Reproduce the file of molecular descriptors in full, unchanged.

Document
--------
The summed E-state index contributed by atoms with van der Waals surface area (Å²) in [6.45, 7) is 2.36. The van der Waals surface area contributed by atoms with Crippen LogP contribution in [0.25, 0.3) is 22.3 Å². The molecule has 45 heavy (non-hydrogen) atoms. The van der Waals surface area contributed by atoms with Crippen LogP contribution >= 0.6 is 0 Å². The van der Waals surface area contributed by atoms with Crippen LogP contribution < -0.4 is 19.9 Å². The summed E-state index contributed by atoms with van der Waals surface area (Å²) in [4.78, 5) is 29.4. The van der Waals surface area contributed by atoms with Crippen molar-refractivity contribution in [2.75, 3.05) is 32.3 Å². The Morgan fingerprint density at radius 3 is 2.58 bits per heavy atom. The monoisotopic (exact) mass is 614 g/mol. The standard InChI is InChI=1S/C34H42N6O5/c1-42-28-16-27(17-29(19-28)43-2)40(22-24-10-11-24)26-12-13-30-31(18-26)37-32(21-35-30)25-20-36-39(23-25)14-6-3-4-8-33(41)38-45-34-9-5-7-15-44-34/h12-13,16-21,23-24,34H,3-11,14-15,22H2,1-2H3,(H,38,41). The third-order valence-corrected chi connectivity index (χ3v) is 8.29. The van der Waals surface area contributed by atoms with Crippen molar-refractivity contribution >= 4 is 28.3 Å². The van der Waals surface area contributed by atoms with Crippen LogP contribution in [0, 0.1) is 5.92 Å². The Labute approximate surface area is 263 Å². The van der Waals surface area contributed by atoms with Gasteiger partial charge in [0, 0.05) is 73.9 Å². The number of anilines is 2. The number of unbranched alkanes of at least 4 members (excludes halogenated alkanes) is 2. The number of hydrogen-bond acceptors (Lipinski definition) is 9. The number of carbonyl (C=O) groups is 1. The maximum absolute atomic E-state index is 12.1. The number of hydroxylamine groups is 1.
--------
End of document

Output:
The summed E-state index contributed by atoms with van der Waals surface area (Å²) in [6.45, 7) is 2.36. The van der Waals surface area contributed by atoms with Crippen LogP contribution in [0.25, 0.3) is 22.3 Å². The molecule has 45 heavy (non-hydrogen) atoms. The van der Waals surface area contributed by atoms with Crippen LogP contribution >= 0.6 is 0 Å². The van der Waals surface area contributed by atoms with Crippen LogP contribution < -0.4 is 19.9 Å². The summed E-state index contributed by atoms with van der Waals surface area (Å²) in [4.78, 5) is 29.4. The van der Waals surface area contributed by atoms with Crippen molar-refractivity contribution in [2.75, 3.05) is 32.3 Å². The Morgan fingerprint density at radius 3 is 2.58 bits per heavy atom. The monoisotopic (exact) mass is 614 g/mol. The standard InChI is InChI=1S/C34H42N6O5/c1-42-28-16-27(17-29(19-28)43-2)40(22-24-10-11-24)26-12-13-30-31(18-26)37-32(21-35-30)25-20-36-39(23-25)14-6-3-4-8-33(41)38-45-34-9-5-7-15-44-34/h12-13,16-21,23-24,34H,3-11,14-15,22H2,1-2H3,(H,38,41). The third-order valence-corrected chi connectivity index (χ3v) is 8.29. The van der Waals surface area contributed by atoms with Crippen molar-refractivity contribution >= 4 is 28.3 Å². The van der Waals surface area contributed by atoms with Crippen LogP contribution in [0, 0.1) is 5.92 Å². The Labute approximate surface area is 263 Å². The van der Waals surface area contributed by atoms with Gasteiger partial charge in [0, 0.05) is 73.9 Å². The number of anilines is 2. The number of unbranched alkanes of at least 4 members (excludes halogenated alkanes) is 2. The number of hydrogen-bond acceptors (Lipinski definition) is 9. The number of carbonyl (C=O) groups is 1. The maximum absolute atomic E-state index is 12.1. The number of hydroxylamine groups is 1.